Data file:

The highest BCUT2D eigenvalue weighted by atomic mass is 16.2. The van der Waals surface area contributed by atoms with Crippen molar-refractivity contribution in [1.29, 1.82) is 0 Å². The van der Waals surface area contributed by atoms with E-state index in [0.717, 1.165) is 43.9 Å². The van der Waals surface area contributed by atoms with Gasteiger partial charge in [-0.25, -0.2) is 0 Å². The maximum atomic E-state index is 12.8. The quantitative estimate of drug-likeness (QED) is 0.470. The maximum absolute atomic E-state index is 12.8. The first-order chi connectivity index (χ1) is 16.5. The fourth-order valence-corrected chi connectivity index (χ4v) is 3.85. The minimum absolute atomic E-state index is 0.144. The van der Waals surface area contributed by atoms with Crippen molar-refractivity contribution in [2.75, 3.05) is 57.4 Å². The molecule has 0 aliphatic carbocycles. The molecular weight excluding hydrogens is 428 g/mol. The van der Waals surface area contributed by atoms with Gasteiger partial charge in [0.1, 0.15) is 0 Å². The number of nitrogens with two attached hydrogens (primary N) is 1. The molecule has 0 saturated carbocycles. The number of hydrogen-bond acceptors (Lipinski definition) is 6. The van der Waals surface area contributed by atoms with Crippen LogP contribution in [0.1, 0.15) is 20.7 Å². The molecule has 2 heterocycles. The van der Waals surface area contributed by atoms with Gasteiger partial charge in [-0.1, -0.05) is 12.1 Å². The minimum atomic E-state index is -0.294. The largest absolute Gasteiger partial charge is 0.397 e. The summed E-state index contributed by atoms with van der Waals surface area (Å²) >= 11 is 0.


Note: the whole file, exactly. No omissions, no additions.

The highest BCUT2D eigenvalue weighted by atomic mass is 16.2. The van der Waals surface area contributed by atoms with Crippen molar-refractivity contribution in [1.29, 1.82) is 0 Å². The van der Waals surface area contributed by atoms with E-state index in [0.717, 1.165) is 43.9 Å². The van der Waals surface area contributed by atoms with Gasteiger partial charge in [-0.25, -0.2) is 0 Å². The maximum atomic E-state index is 12.8. The quantitative estimate of drug-likeness (QED) is 0.470. The maximum absolute atomic E-state index is 12.8. The first-order chi connectivity index (χ1) is 16.5. The fourth-order valence-corrected chi connectivity index (χ4v) is 3.85. The minimum absolute atomic E-state index is 0.144. The van der Waals surface area contributed by atoms with Crippen molar-refractivity contribution in [2.75, 3.05) is 57.4 Å². The molecule has 0 aliphatic carbocycles. The molecular weight excluding hydrogens is 428 g/mol. The van der Waals surface area contributed by atoms with Gasteiger partial charge in [0.1, 0.15) is 0 Å². The number of nitrogens with two attached hydrogens (primary N) is 1. The molecule has 0 saturated carbocycles. The number of hydrogen-bond acceptors (Lipinski definition) is 6. The van der Waals surface area contributed by atoms with Crippen LogP contribution in [0.1, 0.15) is 20.7 Å². The molecule has 2 heterocycles. The van der Waals surface area contributed by atoms with Gasteiger partial charge in [-0.1, -0.05) is 12.1 Å². The minimum atomic E-state index is -0.294. The largest absolute Gasteiger partial charge is 0.397 e. The summed E-state index contributed by atoms with van der Waals surface area (Å²) >= 11 is 0.